The Digitally Literate Classroom: Reading Inanimate Alice

Another fascinating post from Jess Laccetti’s blog at Frontline that uses Inanimate Alice as the basis for a lesson on digital literacy. What I find amazing is that Jess has managed to clearly discern and articulate a range of decisions that were made as part of an organic design process: ‘this looks/sounds right’, rather than an explicit ‘this should go here because…’. You always hope that these decisions make narrative and multimedic sense – and a lot of thought goes into them – but it is very encouraging to know that they make some kind of theoretical and pedagogical sense too.

One thought I have when reading the lesson plans is the difference between sound and music… does a distinction need to be made there? What influence does the music have on the narrative compared to the ‘incidental’ sound effects?

Another is the role of Brad: is he real, imaginary? What is the relationship between Alice and Brad? How does he know where Alice’s Dad will be found? (This is difficult to discuss without giving the plot – congrats Jess for managing to avoid that!)

4 Comments

  • Jess says:

    Wow, such kind words from one of the creators of Inanimate Alice. Thanks. :)

    IA certainly had a lot to offer students in an educational setting. It was relatively “easy” to delve into the whys and hows of the multimodal effects. It’s part of critical literacy and it’s part of plain old literacy – understanding the story and understanding/analysing how it is told. Basic ideas which don’t seem to be materialising in the context of digi. lit.

    Interesting question re: difference between music and sound. I asked myself that question when I found I unconsciously would choose one term over the other at different points. For me, sound, with ref. to IA, seems more like it fulfills more of a purpose (doors closing, electronic interference) – in fact you say “incidental,” whereas music is more like foreshadowing…the speedy crescendo when Alice is searching for her dad etc…it’s narrative in itself. It’s as though music has a regular pattern of repetition, something more constant that jagged knocks. Does this make sense?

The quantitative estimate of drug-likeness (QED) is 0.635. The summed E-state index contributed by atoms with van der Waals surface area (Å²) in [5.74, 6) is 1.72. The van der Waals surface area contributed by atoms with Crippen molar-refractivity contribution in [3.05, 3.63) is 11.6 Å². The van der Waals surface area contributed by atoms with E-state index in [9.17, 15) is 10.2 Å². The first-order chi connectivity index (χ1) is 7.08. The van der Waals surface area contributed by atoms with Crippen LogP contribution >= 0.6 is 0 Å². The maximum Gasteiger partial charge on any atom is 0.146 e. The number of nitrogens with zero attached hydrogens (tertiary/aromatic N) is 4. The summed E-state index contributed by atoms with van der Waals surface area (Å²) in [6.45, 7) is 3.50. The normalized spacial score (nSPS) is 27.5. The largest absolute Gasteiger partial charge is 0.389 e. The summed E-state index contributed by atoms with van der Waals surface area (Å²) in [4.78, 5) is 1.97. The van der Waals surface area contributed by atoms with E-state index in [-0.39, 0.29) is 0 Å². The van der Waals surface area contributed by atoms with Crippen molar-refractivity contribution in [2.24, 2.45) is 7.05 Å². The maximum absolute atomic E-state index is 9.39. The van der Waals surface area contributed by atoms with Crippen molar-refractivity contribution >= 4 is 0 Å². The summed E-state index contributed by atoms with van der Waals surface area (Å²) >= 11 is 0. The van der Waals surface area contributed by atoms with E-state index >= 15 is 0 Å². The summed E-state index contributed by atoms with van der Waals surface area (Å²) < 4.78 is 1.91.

Re:Brad…that was tricky and that’s why I didn’t include any questions about him. I felt I’d give too much away. But, maybe (at least by episode 3) it’s not that important a question to ask…more important that he is there rather than not?

  • cjoseph says:

    Hi Jess,

    yes, I definitely agree – the sound effects serves specific purposes, while the music is more of a general mood setting. The electronic interference however is somewhere between the two… it is a mood setter, but also it suggests something that is quite crucial to the overall 10 episode arc (electromagnetic radiation), and so it is also performing a specific narrative purpose (beyond that which music naturally does anyway).

    There is possibly another interesting distinction, in that the music is (presumably?) created by Alice as part of her multimedia autobiography, and are thus it is part of the general painting of her character and skillset (aged late-twenties, when she is creating these stories, though this part is not yet made clear) – while the sounds are not?

    Good questions re Brad… again, the development of the 10 episode arc is very relevant to discussions of Brad and his importance, but sadly I can’t say more without giving the story away ;)

  • Jess says:

    Def. don’t give the story away!

    I’ve been thinking about the electronic interference sound and have reread episode 1 and 3. For some reason in episode 1 that noise sounds far more ominous to me but more of a background noise while in episode 3, I’m quite aware of the interference and see it more as part of the story.

    Also, the first time I heard that noise I thought it was my mobile…so maybe it also works as a device that (at least during my first reading time) plays on the pull between interaction and immersion?

  • Chris Joseph says:

    Yes, the EMR sound is definitely louder in episode 1. Too loud sometimes, we thought, so it was reduced by a quarter to a third in 2 and 3. At some point I may go back and reduce the volume in 1 too, but your point about immersion is interesting. Everyone who has a mobile/cellphone has heard that sound when you are near a TV or monitor and your phone is about to ring, or sometimes when it is sending/receiving location data to/from local transmitters. I think even I automatically looked at my phone when working on Ep 1!